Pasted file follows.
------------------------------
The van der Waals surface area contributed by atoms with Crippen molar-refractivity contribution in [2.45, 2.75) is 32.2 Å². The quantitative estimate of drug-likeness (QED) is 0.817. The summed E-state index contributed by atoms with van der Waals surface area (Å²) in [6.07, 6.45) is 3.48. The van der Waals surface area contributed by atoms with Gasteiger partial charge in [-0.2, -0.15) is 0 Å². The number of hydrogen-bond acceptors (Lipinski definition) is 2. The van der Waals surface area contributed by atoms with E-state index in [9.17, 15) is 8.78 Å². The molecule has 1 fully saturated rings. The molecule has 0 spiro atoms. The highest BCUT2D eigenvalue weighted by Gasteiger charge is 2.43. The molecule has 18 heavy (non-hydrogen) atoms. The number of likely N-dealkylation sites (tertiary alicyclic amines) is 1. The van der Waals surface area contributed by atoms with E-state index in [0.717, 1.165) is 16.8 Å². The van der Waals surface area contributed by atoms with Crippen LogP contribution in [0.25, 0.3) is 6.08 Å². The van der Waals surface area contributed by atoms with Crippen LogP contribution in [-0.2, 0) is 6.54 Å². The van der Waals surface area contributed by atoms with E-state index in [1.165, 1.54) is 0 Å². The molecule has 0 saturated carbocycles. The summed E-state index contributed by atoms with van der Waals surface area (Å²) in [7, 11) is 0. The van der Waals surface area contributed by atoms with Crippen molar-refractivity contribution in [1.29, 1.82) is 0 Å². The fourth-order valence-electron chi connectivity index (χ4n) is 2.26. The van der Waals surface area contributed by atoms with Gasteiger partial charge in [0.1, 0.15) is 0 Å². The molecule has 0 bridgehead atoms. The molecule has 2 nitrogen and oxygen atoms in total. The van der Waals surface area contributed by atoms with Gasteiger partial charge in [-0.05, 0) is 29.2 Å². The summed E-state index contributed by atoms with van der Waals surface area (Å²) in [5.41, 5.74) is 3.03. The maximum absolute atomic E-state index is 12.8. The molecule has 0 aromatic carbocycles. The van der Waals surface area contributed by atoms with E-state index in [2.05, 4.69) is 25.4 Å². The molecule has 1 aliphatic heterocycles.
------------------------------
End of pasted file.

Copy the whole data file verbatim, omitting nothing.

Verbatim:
The van der Waals surface area contributed by atoms with Crippen molar-refractivity contribution in [2.45, 2.75) is 32.2 Å². The quantitative estimate of drug-likeness (QED) is 0.817. The summed E-state index contributed by atoms with van der Waals surface area (Å²) in [6.07, 6.45) is 3.48. The van der Waals surface area contributed by atoms with Gasteiger partial charge in [-0.2, -0.15) is 0 Å². The number of hydrogen-bond acceptors (Lipinski definition) is 2. The van der Waals surface area contributed by atoms with E-state index in [9.17, 15) is 8.78 Å². The molecule has 1 fully saturated rings. The molecule has 0 spiro atoms. The highest BCUT2D eigenvalue weighted by Gasteiger charge is 2.43. The molecule has 18 heavy (non-hydrogen) atoms. The number of likely N-dealkylation sites (tertiary alicyclic amines) is 1. The van der Waals surface area contributed by atoms with E-state index in [0.717, 1.165) is 16.8 Å². The van der Waals surface area contributed by atoms with Crippen LogP contribution in [0.25, 0.3) is 6.08 Å². The van der Waals surface area contributed by atoms with Crippen LogP contribution in [-0.2, 0) is 6.54 Å². The van der Waals surface area contributed by atoms with E-state index in [1.165, 1.54) is 0 Å². The molecule has 0 saturated carbocycles. The summed E-state index contributed by atoms with van der Waals surface area (Å²) in [7, 11) is 0. The van der Waals surface area contributed by atoms with Crippen molar-refractivity contribution in [1.29, 1.82) is 0 Å². The fourth-order valence-electron chi connectivity index (χ4n) is 2.26. The van der Waals surface area contributed by atoms with Gasteiger partial charge in [0.1, 0.15) is 0 Å². The molecule has 0 bridgehead atoms. The molecule has 2 nitrogen and oxygen atoms in total. The van der Waals surface area contributed by atoms with Gasteiger partial charge in [-0.05, 0) is 29.2 Å². The summed E-state index contributed by atoms with van der Waals surface area (Å²) in [5.41, 5.74) is 3.03. The maximum absolute atomic E-state index is 12.8. The molecule has 0 aromatic carbocycles. The van der Waals surface area contributed by atoms with E-state index in [2.05, 4.69) is 25.4 Å². The molecule has 1 aliphatic heterocycles.